CF-18 center barrel replacement and wing
root drill jig. (Emergia Aerospace)
Canada is so confident in the F-35 that they are extending the life of their CF-18 Hornets--procured in the 1980's--out to 2025.
That is 15 years after the failed 2010 announcement by the Canadian government to commit completely to the F-35.
Canada had started center-barrel replacement on the CF-18s some years back in order to give some breathing room for the aircraft's replacement to come on board.
They did a study. Set up resources. Then, when it got too complex and expensive--hey, it isn't a big U.S. Navy production line in Jacksonville, Florida--they stopped. The Canadian forces would find a way to get by. Australia was hoping to piggy-back on Canada's efforts. Of course that stopped after a handful of RAAF F-18s were done. Australia also didn't do a good estimate on resourcing the effort. Manpower and even down to not having enough fasteners. The RAAF had hoped Canada would do a few and Australia would do the rest at home.
AN-124 bringing a re-barrelled RAAF F-18 back home from Canada.
Suddenly after that failure, a study showed that they didn't really need to do that many rebarrels on RAAF F-18s. You have to cover the stupid decisions with happy studies after the fact. That is the DMO M.O. RAAF ended up with 10 rebarrelled F-18s.
Now? It looks like Canada will have to look at center-barrel replacement on the CF-18 again. This only gets one so far. The refurb effort is a fun surprise for every Hornet they tear down. Each aircraft has its own wear over time and...corrosion. Of course that is just the center-barrel. There are other things like the wing and wing pylon that have to be looked at for corrosion and wear. This is a bit less difficult.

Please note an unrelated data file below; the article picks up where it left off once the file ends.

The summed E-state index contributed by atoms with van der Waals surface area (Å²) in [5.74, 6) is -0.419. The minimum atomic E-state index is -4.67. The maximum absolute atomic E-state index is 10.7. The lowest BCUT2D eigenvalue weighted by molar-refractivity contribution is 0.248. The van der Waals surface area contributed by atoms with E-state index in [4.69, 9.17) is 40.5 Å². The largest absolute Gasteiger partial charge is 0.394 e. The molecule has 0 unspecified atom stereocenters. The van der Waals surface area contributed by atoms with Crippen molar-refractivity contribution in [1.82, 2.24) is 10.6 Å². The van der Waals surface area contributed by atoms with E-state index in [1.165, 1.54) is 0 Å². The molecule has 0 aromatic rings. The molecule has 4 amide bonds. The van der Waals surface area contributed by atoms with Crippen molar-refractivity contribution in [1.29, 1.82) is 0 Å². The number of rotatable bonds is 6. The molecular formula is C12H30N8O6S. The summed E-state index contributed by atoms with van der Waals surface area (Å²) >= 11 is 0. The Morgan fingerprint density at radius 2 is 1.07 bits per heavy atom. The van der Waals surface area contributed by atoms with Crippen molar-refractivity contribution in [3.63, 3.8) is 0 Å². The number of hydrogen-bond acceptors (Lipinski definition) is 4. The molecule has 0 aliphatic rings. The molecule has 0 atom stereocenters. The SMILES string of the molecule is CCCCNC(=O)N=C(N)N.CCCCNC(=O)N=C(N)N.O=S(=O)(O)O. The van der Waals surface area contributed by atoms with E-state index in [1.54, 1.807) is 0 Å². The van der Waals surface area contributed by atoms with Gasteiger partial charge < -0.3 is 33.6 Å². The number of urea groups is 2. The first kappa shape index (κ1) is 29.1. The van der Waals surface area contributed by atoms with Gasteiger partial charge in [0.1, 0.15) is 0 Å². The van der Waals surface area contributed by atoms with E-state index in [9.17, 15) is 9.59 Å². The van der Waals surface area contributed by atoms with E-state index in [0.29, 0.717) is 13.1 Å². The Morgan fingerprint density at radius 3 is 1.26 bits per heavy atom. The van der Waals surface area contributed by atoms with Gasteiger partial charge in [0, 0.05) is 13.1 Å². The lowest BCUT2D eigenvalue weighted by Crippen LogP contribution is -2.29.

The final thing on rebarreling a classic Hornet? It can cost around $20-25M each. Not much less than new late-LOT F-18Cs before they stopped production.
You can only do a rebarrel a Hornet once. After that, if it reaches its final hours, its off to the trash bin.
It was never designed to be a depot jet (like an F-15). Its legacy is from the 1970's light-weight fighter effort. Fly x-amount of hours and then trash it.
The rebarrel started as a one-off when someone in the Navy wrecked a fairly new C model.
Later, out of desperation and not wanting to pay for new jets, someone decided they could do that to whole portions of the U.S. Navy classic Hornet community for choice jets they felt were worth the effort.
So for Canada, they may have to pull some jets out of storage (where almost half of them reside). Once the few CF-18s that have already had the rebarrel get to their limit, they are retired for good.